Thomson Reuters Study: Plenty of Lawyers Still Fear GenAI

A new study of professionals across the world by Thomson Reuters has found that fears over genAI’s impact still persist, with 77% of respondents saying ‘unauthorised practice of law’ was ‘somewhat a threat’ or a ‘major threat’. While 42% saw AI as a notable threat to law firm revenues.

The survey of 1,128 respondents were from across the US, UK, Canada, New Zealand and Australia (see below). 29% were in law firms or solos, with 46% of the total sample in the legal sector, whether in a law firm or corporate legal team. Other professions included tax advisers and accountants.

Going back to the legal sector questions, (see table below), it’s clear that despite some in the market sending a message that properly managed genAI will be a net positive for the legal sector, many lawyers still have worries.

TR data, 2024.

For example, only 14% said genAI was ‘no threat at all’ to firm revenue. While only 6% said there was no threat to jobs at all. Instead 59% believed genAI was ‘somewhat’ a threat, or a ‘major’ threat to legal jobs.

However, the focus on the unauthorised practice of law may well be because the largest group of the lawyer sample was in the US.

When it came to actual use, only 14% of the lawyers in the sample – which naturally like all surveys of any kind is only indicative and represents a slice of a far larger population – said they are already using genAI, see table below.

Among the leading US and UK law firms this would likely be a lot higher, but on this global basis, taking into account small and large firms, and inhouse teams of different sizes, then the number makes sense.

Yet, it is still quite a sobering picture that 40% of the legal sample ‘have no plans’ for using genAI in their work.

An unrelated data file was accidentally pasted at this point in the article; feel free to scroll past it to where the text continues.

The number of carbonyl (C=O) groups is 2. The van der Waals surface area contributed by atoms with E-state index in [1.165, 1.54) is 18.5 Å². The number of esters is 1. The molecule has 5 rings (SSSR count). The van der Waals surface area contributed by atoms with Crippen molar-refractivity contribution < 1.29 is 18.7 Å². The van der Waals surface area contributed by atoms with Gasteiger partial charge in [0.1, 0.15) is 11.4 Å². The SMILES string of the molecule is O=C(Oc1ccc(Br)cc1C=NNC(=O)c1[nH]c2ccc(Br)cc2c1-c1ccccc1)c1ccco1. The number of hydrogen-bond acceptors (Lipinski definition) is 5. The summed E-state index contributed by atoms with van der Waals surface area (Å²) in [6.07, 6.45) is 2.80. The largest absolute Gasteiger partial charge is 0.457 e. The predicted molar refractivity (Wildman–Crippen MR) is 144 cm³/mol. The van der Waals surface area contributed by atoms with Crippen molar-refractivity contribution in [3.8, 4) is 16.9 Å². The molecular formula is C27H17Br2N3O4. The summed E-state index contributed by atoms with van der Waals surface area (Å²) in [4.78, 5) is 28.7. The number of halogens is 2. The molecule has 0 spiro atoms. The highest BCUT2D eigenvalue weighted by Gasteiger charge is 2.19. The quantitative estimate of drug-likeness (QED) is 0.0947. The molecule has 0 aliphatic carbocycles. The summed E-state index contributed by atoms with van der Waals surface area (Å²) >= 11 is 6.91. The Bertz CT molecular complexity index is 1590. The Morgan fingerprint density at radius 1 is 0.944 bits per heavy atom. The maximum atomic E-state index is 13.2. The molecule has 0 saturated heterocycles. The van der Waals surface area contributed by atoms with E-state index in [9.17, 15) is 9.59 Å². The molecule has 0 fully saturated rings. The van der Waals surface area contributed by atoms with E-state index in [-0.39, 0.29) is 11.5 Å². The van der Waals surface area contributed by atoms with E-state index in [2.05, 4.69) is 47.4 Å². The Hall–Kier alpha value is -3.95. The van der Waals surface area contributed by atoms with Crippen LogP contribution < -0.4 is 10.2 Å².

TR data, 2024

What does this tell us? Primarily, it shows that while plenty of larger law firms and inhouse teams at major companies are charging ahead with genAI projects – based on direct market evidence, as seen in the pages of Artificial Lawyer and elsewhere – when looking at a far wider market of lawyers, then genAI remains far from universal, for now.

This has always been one of the challenges of asking ‘the legal market’ what it thinks about X or Y subject. It is vast and is really not one homogenous group, with many small firms present. Yet, such surveys do allow us to gauge general uptake across the profession more broadly.

The survey then drilled down into what type of genAI tools people are using. Of those in the legal sector who were using the technology already, 27% were using ‘open-source genAI tools (i.e. ChatGPT)’ and by open-source here it seems the survey means LLMs that are directly accessible, as opposed to the 12% who use ‘industry-specific genAI tools’ such as the myriad of legal tech products that leverage genAI, but where you need a licence with that legal tech company for its use.

TR data, 2024

So, although the global sample showed relatively low use levels of genAI, those that did use it were more often using unmodified models such as ChatGPT directly, rather than legal tech tools. Again, this makes sense if you look at a broad sample that includes small firms and small legal teams which will dip into ChatGPT for help on legal needs, in the same way that some lawyers at smaller firms may dip into Google to do some legal research. Of course, whether it’s wise to do that is another question…..!

There is a lot more in the report and AL will come back to other aspects. For now, while it’s clear that although leading firms and legal teams are well into their genAI journey, the data shows that out in the ‘big world’ of lawyers in general the same cannot be said.

Moreover, while some very innovative lawyers are comfortable with AI and have few worries about the legal world’s imminent demise, there are plenty of lawyers out there who still feel very uncertain about what this all means for them, the profession, and their firms.

This suggests that Bar organisations in particular have their work cut out for them to spread the word and help lawyers understand the positives of genAI.

Survey data: The survey was done via an online survey with 1,128 respondents, conducted in January and February 2024. 29% of the total were in law firms or solos, while 46% of all the respondents were in legal sector, (whether law firm or corp legal). The sample was drawn from lists provided by Thomson Reuters, and participants were screened to ensure that they were familiar with GenAI technology. Participants were located in the United States (48% of all respondents), United Kingdom (19%), Canada (16%), Australia (14%), and New Zealand (4%).

Report: 2024, GenAI In Professional Services, accessible via TR website.